Since Team WestEnders relocated to North Carolina at the conclusion of an academic year, we missed all of the transitional activities associated with moving from Elementary to Middle and Middle to High school. Therefore when registering Derek and Riley for their new scholastic homes—although the counselors, when we identified who they were, turned out to be very pleasant and helpful—it kind of felt like flying by the seat of our collective pants to get them into the appropriate classes.
But not this time, buddy! Lucky (?) Riley gets the full monty when it comes to making the leap to High School. Not only will he himself hear presentations from—and have meetings with—counselors from both programs, but his parents (or, you know, “Mom”) will take the opportunity to attend such scintillating events as Rising 9th Grade Information Night (at his current school), and Rising Freshmen Course Night (at Chapel Hill High). In case you’re wondering just what kind of serious biz we’re talking about, here: he was given a worksheet to plan out his schedule for the coming year (reasonable and useful)…as well as a spreadsheet-kind-of-thing so he could map out his entire secondary school career. (What the WHAT? Overkill? Or tremendous foresight? I’ll let you be the judge, ‘cuz I’m just not sure…) In other words, they are Not. Messing. Around, folks.
On top of that, Riley—true to form—wanted to do everything he could to ensure that he made his best decisions…which meant discussing it with Husband…and me…and even his older brother (believe it or not). I mean, really, as a Freshman, you have very little room for creativity, anyway, so it wouldn’t seem to warrant such deep analysis, not to mention multiple brainstorming sessions. However, it seems to be the unspoken shared mission of the Guidance departments to…scare the bejeesus out of the poor 8th graders…all under the guise of “informing and cautioning the kids”, of course.
I’m talking about the fact that they urge you, in the strongest possible terms--and with visual charts to make it even clearer, in case you had any chance of missing their point--to consider the amount of homework that will (without exception) be heaped upon your weary head (absolutely) each night, should you elect to sign up for multiple Honors-level classes. And the numbers they throw out there ARE pretty terrifying, actually—adding up to several hours of unrelenting evening toil on a daily basis. It’s enough to make you cower in your chair and rethink changing all your selections to Standard-level…that is, if you believe them.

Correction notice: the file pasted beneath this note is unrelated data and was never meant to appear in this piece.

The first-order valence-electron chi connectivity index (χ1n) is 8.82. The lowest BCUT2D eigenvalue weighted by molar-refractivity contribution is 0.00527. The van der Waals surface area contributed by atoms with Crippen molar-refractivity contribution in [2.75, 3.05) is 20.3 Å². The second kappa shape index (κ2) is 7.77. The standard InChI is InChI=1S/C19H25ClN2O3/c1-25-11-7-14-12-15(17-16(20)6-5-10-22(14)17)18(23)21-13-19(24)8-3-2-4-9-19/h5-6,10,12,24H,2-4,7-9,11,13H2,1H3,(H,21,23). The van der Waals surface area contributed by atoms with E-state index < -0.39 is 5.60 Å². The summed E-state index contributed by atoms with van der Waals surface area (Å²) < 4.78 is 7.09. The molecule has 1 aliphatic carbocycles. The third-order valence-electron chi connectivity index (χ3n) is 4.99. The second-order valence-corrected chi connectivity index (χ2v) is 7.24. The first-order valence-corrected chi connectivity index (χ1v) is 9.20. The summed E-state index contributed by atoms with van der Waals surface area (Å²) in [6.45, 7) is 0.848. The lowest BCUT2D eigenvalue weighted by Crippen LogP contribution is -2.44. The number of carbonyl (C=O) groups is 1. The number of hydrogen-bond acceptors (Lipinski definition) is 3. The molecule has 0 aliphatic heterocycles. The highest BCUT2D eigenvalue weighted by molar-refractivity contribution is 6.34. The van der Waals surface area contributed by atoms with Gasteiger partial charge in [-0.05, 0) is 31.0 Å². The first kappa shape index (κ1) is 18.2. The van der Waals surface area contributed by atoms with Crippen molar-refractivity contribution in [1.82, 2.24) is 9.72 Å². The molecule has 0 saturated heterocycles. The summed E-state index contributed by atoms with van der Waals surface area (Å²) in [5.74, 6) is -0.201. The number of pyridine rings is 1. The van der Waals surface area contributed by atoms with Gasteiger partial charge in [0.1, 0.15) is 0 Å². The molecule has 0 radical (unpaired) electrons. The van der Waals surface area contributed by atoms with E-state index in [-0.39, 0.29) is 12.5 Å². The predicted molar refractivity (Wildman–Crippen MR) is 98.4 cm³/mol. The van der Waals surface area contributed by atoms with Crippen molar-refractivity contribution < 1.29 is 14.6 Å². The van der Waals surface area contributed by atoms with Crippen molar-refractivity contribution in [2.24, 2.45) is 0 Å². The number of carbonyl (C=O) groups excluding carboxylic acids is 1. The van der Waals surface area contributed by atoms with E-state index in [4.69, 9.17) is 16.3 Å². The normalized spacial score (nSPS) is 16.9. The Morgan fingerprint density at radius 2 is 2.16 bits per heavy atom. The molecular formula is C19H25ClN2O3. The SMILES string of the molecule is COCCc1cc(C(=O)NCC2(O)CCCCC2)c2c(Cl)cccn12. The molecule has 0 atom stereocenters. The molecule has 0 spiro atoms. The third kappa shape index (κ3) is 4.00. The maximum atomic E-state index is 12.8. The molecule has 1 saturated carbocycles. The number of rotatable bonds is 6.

But here’s the thing: they’re totally exaggerating. (Like, almost to the point of “Hmm…that’s a big old whopper you’re feeding us, there, O Wise Counselor”.) And I get it—they need to do this, in order to make you ponder long and hard how much you’re willing to take on in big, bad High School. All I can say is, thank goodness Riley has Derek to be the voice of reason (Ha! I know, that seems…unlikely. Okay, how about “the voice of one who’s gone before and can tell you how it reeeally is." Better?) and reassure him that it’s not nearly as...dramatic...as they make it out to be. The bottom line is: sure, you’ll have tons of homework some nights, but others you’ll have less, and occasionally you’ll have little, or even none. As is so often true, as long as you manage your time and stay on top of things, you’ll be fine—and my kid who already uses a whiteboard to keep track of his assignments and soccer practices…doesn’t worry me AT ALL in that area.
The thing that cracks me up, though, is that waaaay back when I was 13 and preparing to enter the High School fray, I swear I got the Exact. Same. Spiel. So I sat there listening to “it’ll be very demanding, you’ll have to commit to working extremely hard, take some time to think about whether Honors classes are actually right for you, blah blah blah” and inside, I went, “Pffttt, whatever. You’re not frightening me, Counselor-person. I’m onto you—see what I have in my hand, here? It’s a big old grain of salt” (As in,”I’m taking your advice with…” Oh, never mind…perhaps I’m just waiting for someone to bring me a margarita…)
Because, you see, I learned my own lesson when I went through this process. Yep, I swallowed the warning hook, line, and sinker, became concerned that I couldn’t handle a schedule full of Honors courses, and opted to step down a level in what I considered my weakest subject…Science.
WELL! How did that turn out, you might wonder? Let’s put it this way: to call that a “mistake” would be a colossal understatement, which became painfully obvious within the first few days of class, when the pace and complexity of the work—so different from what I was used to and what felt comfortable to me--demonstrated that this was N-O-T where I belonged.
Don’t get me wrong, the teacher, the students, and the material were all completely swell…just not the right…intensity…for me, personally. Therefore I went straight to my Guidance Counselor and pleaded my case to switch into a more appropriate class. And even with my track record and impassioned argument, they gave me what I judged to be a ridiculously hard time, before relenting and allowing me to make the change. So if I can use my experience to prevent my son from having to deal with this kind of…nonsense...all the better!
The reality is that for 9th grade, you’ve got your required English, Math, Social Studies and Science—with a small bit of leeway within some of those categories…but it’s easy enough just to follow the recommended sequence and be done with it. Then there's the mandatory year of PE, so everyone tends to get that out of the way right off the bat. (Ha! Sorry…) Riley will continue with Spanish (yaaaay!), which then leaves only one slot to fill. Many kids elect to drop in a Study Period, which we found to benefit Derek, in terms of giving him extra reading/study for tests/homework flexibility, so we encouraged Riley to go ahead and do that as well.